I Wish I Were Far From the Madding Crowd

April 11, 2010

Monsanto and seed control – Joint USDA/DOJ Public Workshops on Agriculture and Antitrust Enforcement Issues

Genetic engineering may not be the only threat posed by Monsanto and other firms that are now dominating agriculture.  (See my previous post that, among other things, discusses the spread of resistance to glyphosate.)  Control of the seed supply through patents and licensing means that seed prices could become noncompetitive.  Higher seed prices will eventually result in higher food prices.  In addition, non-genetically-engineered crops will become more difficult to find.

Public Workshops on Agriculture and Antitrust Enforcement Issues in Our 21st Century Economy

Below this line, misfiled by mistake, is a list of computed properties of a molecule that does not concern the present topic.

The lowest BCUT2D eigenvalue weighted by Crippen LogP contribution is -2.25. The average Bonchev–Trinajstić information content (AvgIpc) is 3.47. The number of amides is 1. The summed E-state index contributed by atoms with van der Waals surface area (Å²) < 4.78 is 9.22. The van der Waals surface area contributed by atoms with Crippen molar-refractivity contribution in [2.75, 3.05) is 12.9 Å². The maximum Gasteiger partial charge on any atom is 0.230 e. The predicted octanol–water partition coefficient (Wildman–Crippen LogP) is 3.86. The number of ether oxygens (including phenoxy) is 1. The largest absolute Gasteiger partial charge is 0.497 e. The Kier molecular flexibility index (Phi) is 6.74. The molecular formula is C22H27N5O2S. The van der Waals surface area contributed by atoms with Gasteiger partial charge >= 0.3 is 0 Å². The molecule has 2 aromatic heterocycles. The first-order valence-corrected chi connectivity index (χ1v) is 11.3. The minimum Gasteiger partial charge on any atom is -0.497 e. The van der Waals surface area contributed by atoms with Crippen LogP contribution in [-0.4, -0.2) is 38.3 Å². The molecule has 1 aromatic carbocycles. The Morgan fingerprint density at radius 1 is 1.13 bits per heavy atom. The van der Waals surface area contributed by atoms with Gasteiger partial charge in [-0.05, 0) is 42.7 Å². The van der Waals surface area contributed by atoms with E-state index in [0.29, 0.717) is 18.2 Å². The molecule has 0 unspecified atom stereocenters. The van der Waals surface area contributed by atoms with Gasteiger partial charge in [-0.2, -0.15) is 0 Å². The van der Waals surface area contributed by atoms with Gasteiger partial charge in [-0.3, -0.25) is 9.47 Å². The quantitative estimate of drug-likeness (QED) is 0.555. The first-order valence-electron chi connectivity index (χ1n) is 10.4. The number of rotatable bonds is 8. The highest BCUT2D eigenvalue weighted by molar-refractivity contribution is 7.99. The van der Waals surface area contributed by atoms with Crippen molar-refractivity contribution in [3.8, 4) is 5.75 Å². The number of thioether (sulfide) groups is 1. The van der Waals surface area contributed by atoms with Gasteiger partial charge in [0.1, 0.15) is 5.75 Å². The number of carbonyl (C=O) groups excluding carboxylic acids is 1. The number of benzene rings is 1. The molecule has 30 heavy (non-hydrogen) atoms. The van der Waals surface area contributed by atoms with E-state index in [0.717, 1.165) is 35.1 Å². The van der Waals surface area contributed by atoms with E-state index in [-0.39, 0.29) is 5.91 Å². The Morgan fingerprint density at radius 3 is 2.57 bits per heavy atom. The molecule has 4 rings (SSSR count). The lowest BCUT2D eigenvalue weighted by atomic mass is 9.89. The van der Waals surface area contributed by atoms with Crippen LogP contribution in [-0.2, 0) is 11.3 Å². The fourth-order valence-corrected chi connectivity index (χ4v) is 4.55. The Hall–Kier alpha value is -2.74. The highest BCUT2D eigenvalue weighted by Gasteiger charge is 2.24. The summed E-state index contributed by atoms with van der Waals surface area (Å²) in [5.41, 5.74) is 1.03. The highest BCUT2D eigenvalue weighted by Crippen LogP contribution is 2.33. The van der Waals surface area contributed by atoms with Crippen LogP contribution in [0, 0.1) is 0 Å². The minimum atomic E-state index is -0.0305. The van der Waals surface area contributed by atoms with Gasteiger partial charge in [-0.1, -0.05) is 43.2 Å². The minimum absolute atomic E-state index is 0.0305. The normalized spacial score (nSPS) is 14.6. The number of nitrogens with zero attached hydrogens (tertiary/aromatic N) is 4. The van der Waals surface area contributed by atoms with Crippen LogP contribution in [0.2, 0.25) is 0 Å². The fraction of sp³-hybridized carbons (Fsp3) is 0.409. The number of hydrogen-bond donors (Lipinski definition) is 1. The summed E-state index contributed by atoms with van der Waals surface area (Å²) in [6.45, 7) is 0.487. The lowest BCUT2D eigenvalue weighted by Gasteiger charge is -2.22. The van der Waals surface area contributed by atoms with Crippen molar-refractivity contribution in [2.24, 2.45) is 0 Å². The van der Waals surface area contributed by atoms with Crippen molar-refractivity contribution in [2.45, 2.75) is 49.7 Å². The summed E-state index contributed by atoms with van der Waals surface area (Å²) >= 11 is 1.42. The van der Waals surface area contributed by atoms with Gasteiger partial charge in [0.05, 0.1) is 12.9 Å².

Includes links to the Iowa Workshop agenda and transcript (348 pages!), prepared remarks, comments (over 15,000 were received!)

Press Release: Department of Justice and USDA Workshops to Explore Competition and Regulatory Issues in the Agriculture Industry to Begin March 12 in Iowa

Original – http://www.justice.gov/atr/public/press_releases/2010/255559.htm

From PR Newswirehttp://www.prnewswire.com/news-releases/department-of-justice-and-usda-workshops-to-explore-competition-and-regulatory-issues-in-the-agriculture-industry-to-begin-march-12-in-iowa-85082887.html

At the end of this post I have included excerpts from the Dec. 2009 report Out of Hand: Farmers Face the Consequences of a Consolidated Seed Industry, which discusses the ramifications of the use of biotechnology in agriculture.

Monsanto 7-State Probe Threatens Profit From Gene in 93% of Soy (Bloomberg News)